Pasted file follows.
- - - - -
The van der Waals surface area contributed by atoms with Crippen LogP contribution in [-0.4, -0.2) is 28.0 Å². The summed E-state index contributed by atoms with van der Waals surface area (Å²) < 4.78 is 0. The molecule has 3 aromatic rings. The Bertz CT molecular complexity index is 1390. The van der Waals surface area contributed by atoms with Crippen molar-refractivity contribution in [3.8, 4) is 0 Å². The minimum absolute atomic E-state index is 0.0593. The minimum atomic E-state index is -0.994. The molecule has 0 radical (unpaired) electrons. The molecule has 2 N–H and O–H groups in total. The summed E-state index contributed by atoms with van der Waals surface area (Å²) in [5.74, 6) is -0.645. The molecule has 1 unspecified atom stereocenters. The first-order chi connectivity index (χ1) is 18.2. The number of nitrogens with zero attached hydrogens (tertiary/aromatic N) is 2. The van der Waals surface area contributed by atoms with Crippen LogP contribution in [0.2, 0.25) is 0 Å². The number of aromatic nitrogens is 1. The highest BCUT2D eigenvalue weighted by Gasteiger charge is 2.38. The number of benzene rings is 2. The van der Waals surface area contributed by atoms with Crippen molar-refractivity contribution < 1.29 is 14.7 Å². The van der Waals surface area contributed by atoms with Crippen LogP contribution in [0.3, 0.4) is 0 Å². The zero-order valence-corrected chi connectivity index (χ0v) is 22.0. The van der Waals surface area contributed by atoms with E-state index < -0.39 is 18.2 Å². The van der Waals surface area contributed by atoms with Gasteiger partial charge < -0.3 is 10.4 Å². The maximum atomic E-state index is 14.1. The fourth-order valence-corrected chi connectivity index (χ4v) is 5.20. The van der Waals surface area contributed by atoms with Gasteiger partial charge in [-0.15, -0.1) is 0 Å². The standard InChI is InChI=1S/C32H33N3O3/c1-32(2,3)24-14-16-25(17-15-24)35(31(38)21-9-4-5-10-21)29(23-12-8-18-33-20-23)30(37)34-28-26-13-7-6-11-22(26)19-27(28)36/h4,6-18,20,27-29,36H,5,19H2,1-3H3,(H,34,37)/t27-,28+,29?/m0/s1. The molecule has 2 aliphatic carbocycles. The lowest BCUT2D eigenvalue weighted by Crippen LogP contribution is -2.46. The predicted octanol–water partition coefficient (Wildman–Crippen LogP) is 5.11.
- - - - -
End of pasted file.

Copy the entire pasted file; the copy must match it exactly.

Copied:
The van der Waals surface area contributed by atoms with Crippen LogP contribution in [-0.4, -0.2) is 28.0 Å². The summed E-state index contributed by atoms with van der Waals surface area (Å²) < 4.78 is 0. The molecule has 3 aromatic rings. The Bertz CT molecular complexity index is 1390. The van der Waals surface area contributed by atoms with Crippen molar-refractivity contribution in [3.8, 4) is 0 Å². The minimum absolute atomic E-state index is 0.0593. The minimum atomic E-state index is -0.994. The molecule has 0 radical (unpaired) electrons. The molecule has 2 N–H and O–H groups in total. The summed E-state index contributed by atoms with van der Waals surface area (Å²) in [5.74, 6) is -0.645. The molecule has 1 unspecified atom stereocenters. The first-order chi connectivity index (χ1) is 18.2. The number of nitrogens with zero attached hydrogens (tertiary/aromatic N) is 2. The van der Waals surface area contributed by atoms with Crippen LogP contribution in [0.2, 0.25) is 0 Å². The number of aromatic nitrogens is 1. The highest BCUT2D eigenvalue weighted by Gasteiger charge is 2.38. The number of benzene rings is 2. The van der Waals surface area contributed by atoms with Crippen molar-refractivity contribution < 1.29 is 14.7 Å². The van der Waals surface area contributed by atoms with Crippen LogP contribution in [0.3, 0.4) is 0 Å². The zero-order valence-corrected chi connectivity index (χ0v) is 22.0. The van der Waals surface area contributed by atoms with E-state index < -0.39 is 18.2 Å². The van der Waals surface area contributed by atoms with Gasteiger partial charge < -0.3 is 10.4 Å². The maximum atomic E-state index is 14.1. The fourth-order valence-corrected chi connectivity index (χ4v) is 5.20. The van der Waals surface area contributed by atoms with Gasteiger partial charge in [-0.15, -0.1) is 0 Å². The standard InChI is InChI=1S/C32H33N3O3/c1-32(2,3)24-14-16-25(17-15-24)35(31(38)21-9-4-5-10-21)29(23-12-8-18-33-20-23)30(37)34-28-26-13-7-6-11-22(26)19-27(28)36/h4,6-18,20,27-29,36H,5,19H2,1-3H3,(H,34,37)/t27-,28+,29?/m0/s1. The molecule has 2 aliphatic carbocycles. The lowest BCUT2D eigenvalue weighted by Crippen LogP contribution is -2.46. The predicted octanol–water partition coefficient (Wildman–Crippen LogP) is 5.11.